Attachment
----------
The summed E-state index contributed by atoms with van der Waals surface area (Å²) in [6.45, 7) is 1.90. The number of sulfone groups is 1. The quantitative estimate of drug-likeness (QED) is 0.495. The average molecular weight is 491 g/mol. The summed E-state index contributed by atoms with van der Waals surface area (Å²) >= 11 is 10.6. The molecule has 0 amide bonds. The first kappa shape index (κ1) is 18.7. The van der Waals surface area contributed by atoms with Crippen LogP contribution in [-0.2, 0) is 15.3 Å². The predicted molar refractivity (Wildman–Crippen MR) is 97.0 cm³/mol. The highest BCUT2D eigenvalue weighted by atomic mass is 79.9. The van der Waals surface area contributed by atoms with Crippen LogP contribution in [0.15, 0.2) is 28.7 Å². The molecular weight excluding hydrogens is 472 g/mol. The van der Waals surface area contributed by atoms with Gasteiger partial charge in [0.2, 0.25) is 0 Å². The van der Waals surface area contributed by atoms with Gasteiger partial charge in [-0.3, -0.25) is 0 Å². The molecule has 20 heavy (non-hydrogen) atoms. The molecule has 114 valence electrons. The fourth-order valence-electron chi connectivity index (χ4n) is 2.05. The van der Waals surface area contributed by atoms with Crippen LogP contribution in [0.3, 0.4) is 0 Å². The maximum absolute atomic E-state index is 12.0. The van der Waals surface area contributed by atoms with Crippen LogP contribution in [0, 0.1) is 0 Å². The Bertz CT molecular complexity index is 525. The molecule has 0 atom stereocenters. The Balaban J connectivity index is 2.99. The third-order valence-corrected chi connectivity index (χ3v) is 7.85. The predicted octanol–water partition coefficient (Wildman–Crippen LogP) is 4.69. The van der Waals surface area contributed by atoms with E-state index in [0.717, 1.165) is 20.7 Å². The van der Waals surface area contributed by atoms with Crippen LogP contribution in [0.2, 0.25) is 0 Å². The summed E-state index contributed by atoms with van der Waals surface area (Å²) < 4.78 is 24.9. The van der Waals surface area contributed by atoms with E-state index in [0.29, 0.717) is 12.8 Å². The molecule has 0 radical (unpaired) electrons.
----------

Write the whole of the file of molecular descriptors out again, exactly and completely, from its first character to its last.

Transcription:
The summed E-state index contributed by atoms with van der Waals surface area (Å²) in [6.45, 7) is 1.90. The number of sulfone groups is 1. The quantitative estimate of drug-likeness (QED) is 0.495. The average molecular weight is 491 g/mol. The summed E-state index contributed by atoms with van der Waals surface area (Å²) >= 11 is 10.6. The molecule has 0 amide bonds. The first kappa shape index (κ1) is 18.7. The van der Waals surface area contributed by atoms with Crippen LogP contribution in [-0.2, 0) is 15.3 Å². The predicted molar refractivity (Wildman–Crippen MR) is 97.0 cm³/mol. The highest BCUT2D eigenvalue weighted by atomic mass is 79.9. The van der Waals surface area contributed by atoms with Crippen LogP contribution in [0.15, 0.2) is 28.7 Å². The molecular weight excluding hydrogens is 472 g/mol. The van der Waals surface area contributed by atoms with Gasteiger partial charge in [0.2, 0.25) is 0 Å². The van der Waals surface area contributed by atoms with Gasteiger partial charge in [-0.3, -0.25) is 0 Å². The molecule has 20 heavy (non-hydrogen) atoms. The molecule has 114 valence electrons. The fourth-order valence-electron chi connectivity index (χ4n) is 2.05. The van der Waals surface area contributed by atoms with Crippen LogP contribution in [0.3, 0.4) is 0 Å². The maximum absolute atomic E-state index is 12.0. The van der Waals surface area contributed by atoms with Crippen LogP contribution in [0, 0.1) is 0 Å². The Bertz CT molecular complexity index is 525. The molecule has 0 atom stereocenters. The Balaban J connectivity index is 2.99. The third-order valence-corrected chi connectivity index (χ3v) is 7.85. The predicted octanol–water partition coefficient (Wildman–Crippen LogP) is 4.69. The van der Waals surface area contributed by atoms with E-state index in [0.717, 1.165) is 20.7 Å². The van der Waals surface area contributed by atoms with Crippen LogP contribution in [0.2, 0.25) is 0 Å². The summed E-state index contributed by atoms with van der Waals surface area (Å²) < 4.78 is 24.9. The van der Waals surface area contributed by atoms with E-state index in [0.29, 0.717) is 12.8 Å². The molecule has 0 radical (unpaired) electrons.